When the trip came to an end and Kyrie was getting ready to leave, the two vowed not to leave it so long until their next reunion.
“From then onwards, we did go backwards and forwards,” says Natasha.
Romance on ice
A frozen Niagara Falls in the winter of early 2014 provided a romantic backdrop for the couple.
GEOFF ROBINS/AFP/AFP via Getty Images
The following year, on Valentine’s Day 2014, she met Kyrie at Niagara Falls, where the cascading waters were unexpectedly frozen, rendered even more spectacular.
When they traveled from Canada back to the US, the border patrol officer asked how they met. When the couple explained it was at band camp, he asked them what instruments they played.
“I said ‘trumpet’ and she said ‘I don’t play anything,’ and for a moment I didn’t think they were going to let her back in with me because it definitely didn’t seem genuine,” says Kyrie.
It wasn’t the first time someone had raised an eyebrow about the unlikeliness of an American and an English girl meeting at band camp.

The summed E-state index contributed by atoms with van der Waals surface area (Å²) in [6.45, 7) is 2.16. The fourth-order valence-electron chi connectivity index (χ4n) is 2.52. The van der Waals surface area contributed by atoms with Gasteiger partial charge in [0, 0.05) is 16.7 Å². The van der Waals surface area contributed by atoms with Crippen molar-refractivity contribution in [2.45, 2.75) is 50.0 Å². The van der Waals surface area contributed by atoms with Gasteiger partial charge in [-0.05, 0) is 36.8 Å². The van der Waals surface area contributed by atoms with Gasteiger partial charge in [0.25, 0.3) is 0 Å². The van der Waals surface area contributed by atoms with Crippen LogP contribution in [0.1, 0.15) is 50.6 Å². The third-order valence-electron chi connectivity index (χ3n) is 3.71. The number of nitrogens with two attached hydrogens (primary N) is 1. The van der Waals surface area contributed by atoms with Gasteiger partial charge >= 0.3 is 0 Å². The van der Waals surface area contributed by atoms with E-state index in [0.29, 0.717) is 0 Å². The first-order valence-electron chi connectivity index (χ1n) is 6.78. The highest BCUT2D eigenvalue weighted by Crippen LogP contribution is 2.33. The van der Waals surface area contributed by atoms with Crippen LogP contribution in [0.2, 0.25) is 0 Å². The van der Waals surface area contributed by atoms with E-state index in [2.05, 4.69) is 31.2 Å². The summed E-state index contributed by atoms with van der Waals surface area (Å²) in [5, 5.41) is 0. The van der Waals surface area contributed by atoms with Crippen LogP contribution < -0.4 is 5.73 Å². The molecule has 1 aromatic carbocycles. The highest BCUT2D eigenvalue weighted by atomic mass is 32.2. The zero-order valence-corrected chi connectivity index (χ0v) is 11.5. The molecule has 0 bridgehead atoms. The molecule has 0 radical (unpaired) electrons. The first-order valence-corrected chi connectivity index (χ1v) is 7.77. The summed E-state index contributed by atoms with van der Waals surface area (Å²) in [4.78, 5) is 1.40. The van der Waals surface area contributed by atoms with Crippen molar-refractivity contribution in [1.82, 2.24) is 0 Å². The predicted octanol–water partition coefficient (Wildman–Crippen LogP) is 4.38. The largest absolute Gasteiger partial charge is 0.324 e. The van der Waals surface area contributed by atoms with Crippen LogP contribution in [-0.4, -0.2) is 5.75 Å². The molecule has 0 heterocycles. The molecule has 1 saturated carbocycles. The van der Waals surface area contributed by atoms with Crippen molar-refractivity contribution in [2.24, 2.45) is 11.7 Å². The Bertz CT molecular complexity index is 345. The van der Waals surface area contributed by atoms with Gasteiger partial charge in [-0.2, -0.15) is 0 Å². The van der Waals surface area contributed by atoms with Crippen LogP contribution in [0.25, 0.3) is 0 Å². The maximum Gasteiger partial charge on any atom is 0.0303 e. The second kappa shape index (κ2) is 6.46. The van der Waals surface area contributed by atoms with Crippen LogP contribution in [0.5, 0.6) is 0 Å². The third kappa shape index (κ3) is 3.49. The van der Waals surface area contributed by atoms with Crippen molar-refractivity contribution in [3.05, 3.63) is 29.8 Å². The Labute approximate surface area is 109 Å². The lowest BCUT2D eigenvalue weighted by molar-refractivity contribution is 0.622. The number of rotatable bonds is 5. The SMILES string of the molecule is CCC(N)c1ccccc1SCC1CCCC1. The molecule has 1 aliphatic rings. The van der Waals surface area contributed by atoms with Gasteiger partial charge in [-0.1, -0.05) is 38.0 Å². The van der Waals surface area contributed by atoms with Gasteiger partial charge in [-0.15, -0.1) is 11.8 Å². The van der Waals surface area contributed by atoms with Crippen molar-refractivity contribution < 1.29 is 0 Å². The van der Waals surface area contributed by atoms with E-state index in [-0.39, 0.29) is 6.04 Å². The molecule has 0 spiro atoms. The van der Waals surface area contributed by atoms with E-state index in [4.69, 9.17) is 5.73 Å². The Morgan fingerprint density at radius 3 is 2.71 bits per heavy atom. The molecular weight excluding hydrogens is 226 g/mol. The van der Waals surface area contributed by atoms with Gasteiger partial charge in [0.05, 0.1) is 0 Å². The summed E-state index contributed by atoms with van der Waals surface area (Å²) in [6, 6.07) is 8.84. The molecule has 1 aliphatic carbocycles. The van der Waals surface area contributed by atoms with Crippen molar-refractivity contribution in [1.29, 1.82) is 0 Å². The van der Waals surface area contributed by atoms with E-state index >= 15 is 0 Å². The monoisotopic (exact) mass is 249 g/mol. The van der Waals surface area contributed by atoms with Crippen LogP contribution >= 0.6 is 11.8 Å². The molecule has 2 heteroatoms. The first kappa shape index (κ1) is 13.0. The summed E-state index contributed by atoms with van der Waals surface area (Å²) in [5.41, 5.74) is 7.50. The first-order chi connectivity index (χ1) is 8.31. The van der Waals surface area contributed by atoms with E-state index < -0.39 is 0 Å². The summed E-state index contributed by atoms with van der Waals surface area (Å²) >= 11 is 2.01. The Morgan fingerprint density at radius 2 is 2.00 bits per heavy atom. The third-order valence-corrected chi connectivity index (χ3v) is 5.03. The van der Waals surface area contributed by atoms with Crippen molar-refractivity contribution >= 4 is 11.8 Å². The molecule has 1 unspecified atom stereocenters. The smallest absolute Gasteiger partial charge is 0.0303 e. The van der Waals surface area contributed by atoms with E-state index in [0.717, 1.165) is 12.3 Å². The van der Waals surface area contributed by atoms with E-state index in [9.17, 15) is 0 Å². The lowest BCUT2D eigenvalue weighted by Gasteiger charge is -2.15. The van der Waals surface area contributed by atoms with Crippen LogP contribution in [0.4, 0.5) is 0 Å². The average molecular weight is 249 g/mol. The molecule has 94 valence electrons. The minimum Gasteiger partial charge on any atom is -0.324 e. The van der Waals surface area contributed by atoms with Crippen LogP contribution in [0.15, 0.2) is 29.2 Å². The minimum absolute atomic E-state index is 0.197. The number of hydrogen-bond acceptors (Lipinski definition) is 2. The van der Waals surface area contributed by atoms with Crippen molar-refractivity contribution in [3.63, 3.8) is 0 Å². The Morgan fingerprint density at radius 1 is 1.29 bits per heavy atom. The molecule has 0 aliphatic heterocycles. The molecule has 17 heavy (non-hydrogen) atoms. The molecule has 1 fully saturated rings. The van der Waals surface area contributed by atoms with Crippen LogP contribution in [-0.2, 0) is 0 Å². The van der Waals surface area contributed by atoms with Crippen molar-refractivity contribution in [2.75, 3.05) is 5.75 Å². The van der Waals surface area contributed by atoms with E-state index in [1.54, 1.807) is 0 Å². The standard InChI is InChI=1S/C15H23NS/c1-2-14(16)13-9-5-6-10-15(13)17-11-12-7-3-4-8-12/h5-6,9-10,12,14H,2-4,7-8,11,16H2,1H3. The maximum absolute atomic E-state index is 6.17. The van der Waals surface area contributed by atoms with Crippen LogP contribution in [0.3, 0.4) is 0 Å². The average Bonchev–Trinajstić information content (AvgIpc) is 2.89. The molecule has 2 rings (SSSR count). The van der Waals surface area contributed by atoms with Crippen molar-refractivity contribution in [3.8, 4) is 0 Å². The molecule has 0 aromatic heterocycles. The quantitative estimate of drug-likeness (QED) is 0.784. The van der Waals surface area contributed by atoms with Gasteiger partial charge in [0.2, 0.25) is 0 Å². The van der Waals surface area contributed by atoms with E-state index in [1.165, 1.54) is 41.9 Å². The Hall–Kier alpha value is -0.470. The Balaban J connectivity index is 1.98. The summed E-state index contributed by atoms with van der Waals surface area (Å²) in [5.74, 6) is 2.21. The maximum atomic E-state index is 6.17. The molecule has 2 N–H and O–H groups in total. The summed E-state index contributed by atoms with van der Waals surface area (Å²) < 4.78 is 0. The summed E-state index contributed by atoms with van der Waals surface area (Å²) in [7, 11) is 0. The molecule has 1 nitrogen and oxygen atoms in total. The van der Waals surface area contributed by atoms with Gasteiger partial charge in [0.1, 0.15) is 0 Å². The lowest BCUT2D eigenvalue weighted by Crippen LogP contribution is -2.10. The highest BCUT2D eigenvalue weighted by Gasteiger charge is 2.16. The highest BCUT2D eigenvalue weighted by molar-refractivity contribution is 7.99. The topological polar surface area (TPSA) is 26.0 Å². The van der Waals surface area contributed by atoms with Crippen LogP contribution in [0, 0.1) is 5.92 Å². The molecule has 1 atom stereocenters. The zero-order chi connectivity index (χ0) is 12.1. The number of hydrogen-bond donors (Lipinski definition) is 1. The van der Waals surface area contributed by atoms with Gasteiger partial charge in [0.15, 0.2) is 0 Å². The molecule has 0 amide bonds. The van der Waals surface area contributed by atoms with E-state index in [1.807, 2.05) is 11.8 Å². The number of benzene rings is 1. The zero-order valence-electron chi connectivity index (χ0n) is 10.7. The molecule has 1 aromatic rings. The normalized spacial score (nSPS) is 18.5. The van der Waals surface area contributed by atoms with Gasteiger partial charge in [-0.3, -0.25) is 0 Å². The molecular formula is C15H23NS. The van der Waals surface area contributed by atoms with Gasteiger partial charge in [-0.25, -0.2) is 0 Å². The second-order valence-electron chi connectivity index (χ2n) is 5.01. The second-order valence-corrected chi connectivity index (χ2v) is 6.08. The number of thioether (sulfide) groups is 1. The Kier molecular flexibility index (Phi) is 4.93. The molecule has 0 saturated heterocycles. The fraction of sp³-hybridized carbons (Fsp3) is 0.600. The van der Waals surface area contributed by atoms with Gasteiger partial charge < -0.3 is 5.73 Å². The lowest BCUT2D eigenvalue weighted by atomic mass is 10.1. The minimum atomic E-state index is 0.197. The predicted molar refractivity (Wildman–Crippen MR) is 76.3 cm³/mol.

That summer, Kyrie visited the UK for a month.
“By this time, I’d bought a house — I’d bought that flat I was talking about,” says Natasha.
The two stayed there together. One weekend they went on a trip to Paris, wandering around the Louvre, spending afternoons at the museum and soaking up the city’s ambiance.
In front of the Eiffel Tower, they sat on the grass, gazing at the view.
That’s when Natasha produced two rings, and asked Kyrie to marry her.
It was three years since they’d met at band camp, and thousands of messages later. Kyrie said yes, and they were both delighted.
But back home, when the two started looking into how visas could work, the reality of the situation sunk in.
The goal was that Kyrie would move to the UK after they were married, but they hadn’t realized just how costly the visa process was.
“It was so depressing,” says Kyrie.
The couple started saving. Two years passed, during which time they refrained from buying costly plane tickets and didn’t see one another in person.
Instead, their relationship reverted back to non-stop messaging and video calls. They’d eat together on video call, or sync up their screens and watch TV and film together.
By the end of 2016, they had the funds. Kyrie traveled to the UK that Christmas.
They made their wedding arrangements, deciding they wanted to get married in the US, at Niagara Falls, which held a special place in their hearts.